There’s one great myth regarding neuroscience that has been widely disseminated over the years: we only utilize about 10% of our brainpower. This may be true for those propagating this misinformation, like the team behind the new Hollywood film Limitless, but a flood of recent research is proving the opposite to be true.
Limitless finds its premise in the fallacy of the 10%. The hero of the movie, a writer suffering from a relentless bout of creative constipation, pops a made up pill called NZT that allows him to maximize his brainpower, from thinking more rapidly, to retaining every detail from his life and everyone else’s he crosses paths with. You can just imagine the dramatic hijinks that ensue based on his newly expanded neural bandwidth.
Harvard grad students started the wonderful trend of snorting Adderall in the early Aughts. They claimed it allowed them to work longer and be even more pathological than they already were. Think Tim Ferris on fast forward. But it wasn’t from some mystical activation of the 90 percent that was previously dormant.
The drug essentially allows more glutamate to bind to an NMDA receptor, opening the ion channel in the neuronal membrane so the nerve can bath in calcium (the stimulant). But the more frequently that happens, the more susceptible the receptor becomes to other free radicals that have serious negative effects. Keep doing the drug and it will drown the dendrite faster than Jim Morrison in a Parisian bathtub.
So what about the 90 percent?
Several years ago, glial cells made a splash in the scientific community when it was discovered that they did far more than simply support the more active neuronal cells. The word glial is derived from the Greek γλία or glue, and for decades, it was assumed that glial cells played the gofer role of fetching proteins and oxygen for the more relevant neurons. You can’t keep a neuron alive in a Petri dish without the support of glia. They make up 90 percent of our gray matter, whereas neurons only comprise 10%, hence the origin of the myth.
Now it’s been proven that glial cells play a much more integral role than previously hypothesized. Not only do they aid in the cognitive processes directly (they respond to and release neurotransmitters), they are now thought to be the root of cognition itself. The fast emerging star of the glial cell family is the astrocyte, which resides in the cortex, the area of the brain attributed to higher thought.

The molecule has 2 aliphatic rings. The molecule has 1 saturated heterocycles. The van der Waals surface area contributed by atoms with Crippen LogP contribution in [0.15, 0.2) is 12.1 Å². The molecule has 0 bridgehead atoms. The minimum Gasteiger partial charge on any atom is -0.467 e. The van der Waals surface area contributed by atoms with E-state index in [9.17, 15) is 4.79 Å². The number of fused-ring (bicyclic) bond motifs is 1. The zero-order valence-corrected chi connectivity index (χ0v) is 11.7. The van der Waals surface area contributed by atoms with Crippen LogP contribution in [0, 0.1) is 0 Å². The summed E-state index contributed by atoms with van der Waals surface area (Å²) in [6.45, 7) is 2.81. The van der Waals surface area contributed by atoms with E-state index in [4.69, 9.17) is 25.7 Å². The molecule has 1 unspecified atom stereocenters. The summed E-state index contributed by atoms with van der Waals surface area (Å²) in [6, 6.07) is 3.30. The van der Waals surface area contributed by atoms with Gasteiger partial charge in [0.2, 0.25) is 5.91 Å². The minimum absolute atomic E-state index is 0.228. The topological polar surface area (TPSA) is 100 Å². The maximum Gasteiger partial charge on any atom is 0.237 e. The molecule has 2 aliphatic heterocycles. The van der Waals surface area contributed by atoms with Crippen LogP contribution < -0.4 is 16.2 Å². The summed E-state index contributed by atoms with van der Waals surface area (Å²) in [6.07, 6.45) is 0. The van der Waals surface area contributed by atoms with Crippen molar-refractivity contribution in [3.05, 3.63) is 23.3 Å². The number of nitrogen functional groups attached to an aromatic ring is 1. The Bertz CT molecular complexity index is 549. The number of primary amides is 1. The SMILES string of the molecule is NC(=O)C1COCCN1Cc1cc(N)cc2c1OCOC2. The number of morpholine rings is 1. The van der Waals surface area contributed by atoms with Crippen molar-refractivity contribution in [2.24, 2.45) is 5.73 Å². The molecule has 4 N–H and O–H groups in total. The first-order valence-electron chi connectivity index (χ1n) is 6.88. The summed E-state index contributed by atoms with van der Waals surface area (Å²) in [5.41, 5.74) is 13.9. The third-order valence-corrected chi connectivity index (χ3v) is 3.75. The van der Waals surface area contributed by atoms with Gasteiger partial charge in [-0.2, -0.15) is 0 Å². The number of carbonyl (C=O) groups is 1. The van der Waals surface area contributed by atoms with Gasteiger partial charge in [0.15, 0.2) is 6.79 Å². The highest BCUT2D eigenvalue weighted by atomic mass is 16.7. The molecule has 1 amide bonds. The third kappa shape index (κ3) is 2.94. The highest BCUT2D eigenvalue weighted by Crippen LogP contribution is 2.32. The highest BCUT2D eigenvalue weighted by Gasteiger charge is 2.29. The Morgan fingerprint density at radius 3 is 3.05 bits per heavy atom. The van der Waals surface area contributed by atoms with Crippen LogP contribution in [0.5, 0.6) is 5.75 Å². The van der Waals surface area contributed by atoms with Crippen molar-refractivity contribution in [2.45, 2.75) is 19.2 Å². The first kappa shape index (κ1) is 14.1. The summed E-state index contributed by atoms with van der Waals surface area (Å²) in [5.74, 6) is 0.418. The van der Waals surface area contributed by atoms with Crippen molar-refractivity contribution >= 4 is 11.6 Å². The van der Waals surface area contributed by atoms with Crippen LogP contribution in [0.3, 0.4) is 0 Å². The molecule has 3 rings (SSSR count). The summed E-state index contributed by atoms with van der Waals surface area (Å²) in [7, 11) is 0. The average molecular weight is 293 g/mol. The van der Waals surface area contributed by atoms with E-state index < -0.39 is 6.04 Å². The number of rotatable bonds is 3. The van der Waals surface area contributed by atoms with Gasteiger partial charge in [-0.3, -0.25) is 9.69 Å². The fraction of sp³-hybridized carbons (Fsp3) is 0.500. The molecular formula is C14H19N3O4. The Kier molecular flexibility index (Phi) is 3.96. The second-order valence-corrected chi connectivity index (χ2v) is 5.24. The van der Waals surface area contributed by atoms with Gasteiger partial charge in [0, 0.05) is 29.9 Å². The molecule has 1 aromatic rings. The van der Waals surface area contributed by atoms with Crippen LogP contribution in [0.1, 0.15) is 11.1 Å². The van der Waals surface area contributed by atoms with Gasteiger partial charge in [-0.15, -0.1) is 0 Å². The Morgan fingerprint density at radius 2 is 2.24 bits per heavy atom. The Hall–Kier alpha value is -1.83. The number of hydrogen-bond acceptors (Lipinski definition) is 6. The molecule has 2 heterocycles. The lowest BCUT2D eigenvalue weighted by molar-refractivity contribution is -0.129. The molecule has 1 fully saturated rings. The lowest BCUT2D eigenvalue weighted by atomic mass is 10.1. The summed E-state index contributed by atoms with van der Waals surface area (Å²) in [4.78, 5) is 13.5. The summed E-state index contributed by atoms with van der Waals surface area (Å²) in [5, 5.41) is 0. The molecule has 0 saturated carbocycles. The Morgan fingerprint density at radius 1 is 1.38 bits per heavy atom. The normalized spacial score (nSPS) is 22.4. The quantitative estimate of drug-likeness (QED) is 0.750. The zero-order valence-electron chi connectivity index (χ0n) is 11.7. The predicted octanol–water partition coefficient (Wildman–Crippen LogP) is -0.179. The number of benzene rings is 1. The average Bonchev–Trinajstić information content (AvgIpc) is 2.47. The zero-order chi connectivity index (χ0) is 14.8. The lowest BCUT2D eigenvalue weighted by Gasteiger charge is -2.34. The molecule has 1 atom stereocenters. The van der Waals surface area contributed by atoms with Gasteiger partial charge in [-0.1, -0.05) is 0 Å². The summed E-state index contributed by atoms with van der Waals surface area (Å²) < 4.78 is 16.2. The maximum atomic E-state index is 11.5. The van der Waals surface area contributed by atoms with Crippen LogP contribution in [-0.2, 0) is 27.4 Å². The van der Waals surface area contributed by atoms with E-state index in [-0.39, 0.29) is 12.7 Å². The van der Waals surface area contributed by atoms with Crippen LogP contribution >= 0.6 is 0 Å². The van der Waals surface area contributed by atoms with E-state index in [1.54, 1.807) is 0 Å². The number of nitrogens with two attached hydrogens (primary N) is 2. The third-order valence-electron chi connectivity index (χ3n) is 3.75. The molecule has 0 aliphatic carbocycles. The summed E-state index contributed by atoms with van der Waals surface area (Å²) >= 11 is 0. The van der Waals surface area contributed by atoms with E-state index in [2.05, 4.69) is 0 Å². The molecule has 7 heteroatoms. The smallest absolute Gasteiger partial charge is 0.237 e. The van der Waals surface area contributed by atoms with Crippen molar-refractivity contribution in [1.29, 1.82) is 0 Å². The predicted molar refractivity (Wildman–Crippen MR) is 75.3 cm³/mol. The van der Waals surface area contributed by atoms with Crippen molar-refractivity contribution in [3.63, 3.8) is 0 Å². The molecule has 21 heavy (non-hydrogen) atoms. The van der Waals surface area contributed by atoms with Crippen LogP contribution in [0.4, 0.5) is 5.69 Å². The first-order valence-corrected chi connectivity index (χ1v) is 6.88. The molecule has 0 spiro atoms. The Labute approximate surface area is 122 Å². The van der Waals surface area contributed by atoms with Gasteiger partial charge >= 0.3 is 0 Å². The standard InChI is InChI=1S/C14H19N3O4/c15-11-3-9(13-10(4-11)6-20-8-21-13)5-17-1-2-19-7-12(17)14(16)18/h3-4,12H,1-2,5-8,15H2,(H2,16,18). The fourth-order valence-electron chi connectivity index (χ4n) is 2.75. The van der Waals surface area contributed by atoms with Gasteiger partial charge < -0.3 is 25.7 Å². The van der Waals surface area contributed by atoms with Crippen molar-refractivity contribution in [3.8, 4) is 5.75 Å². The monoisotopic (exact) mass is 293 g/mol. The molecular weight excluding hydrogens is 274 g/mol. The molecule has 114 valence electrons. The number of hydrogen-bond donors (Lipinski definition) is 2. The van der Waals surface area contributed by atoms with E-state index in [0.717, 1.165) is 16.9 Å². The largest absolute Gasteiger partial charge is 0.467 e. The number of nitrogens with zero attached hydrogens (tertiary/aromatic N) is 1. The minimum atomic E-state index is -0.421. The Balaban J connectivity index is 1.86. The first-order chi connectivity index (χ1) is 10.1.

The discovery that astrocytes communicate with each other, as well as with neurons, overturned the long held Neuron Doctrine, which claimed that the dendrite and the synapse were the flirtatious starlets making all the cognitive magic. It’s true that neurons are linked to muscular action and the processing of all five external senses, but we now know that astrocytes are monitoring these neurons and processing all the information.
Neurons tackle things like problem solving, and fight or flight, but what about all the thoughts occurring during the period scientists call “wakeful rest”? The seemingly spontaneous thoughts that pop up when we’re daydreaming, or jogging, or listening to a live band are coming from what researchers call the “default mode network”. It’s another name for the domain of the brain dominated by glial cells.
The question remains, can we increase the effectiveness of either neurons or glial cells through chemistry? What would be the real results if this network were maxed out on mental Redbull? Would everyone become like the character in Limitless, a new Steven Hawking or Mozart or Leonardo da Vinci?
Signs point to no. As a matter of fact, odds are the opposite would happen. The onslaught would manifest itself in malfunctions much closer to autism and schizophrenia. We’re already seeing the negative effects of today’s non-stop stimulation blitzkrieg significantly shortening our attention spans. ADD and ADHD will reach epidemic levels soon enough. Our brains are being over stimulated on so many levels that it begs the question; can a neuron be excited to death? The answer according to scientists not working on hyperbolic Hollywood screenplays is hell yes.
So before you pop that little blue neurotransmitter enhancer, know that you aren’t unlocking access to innumerable and untapped doors of perception, nor are you going to end up in Vegas with Robert Deniro. You’re more likely stepping on the gas while the car is still in the proverbial garage. If you want to increase your productivity, think about meditation, or my personal favorite, a mid-afternoon, post cabernet siesta.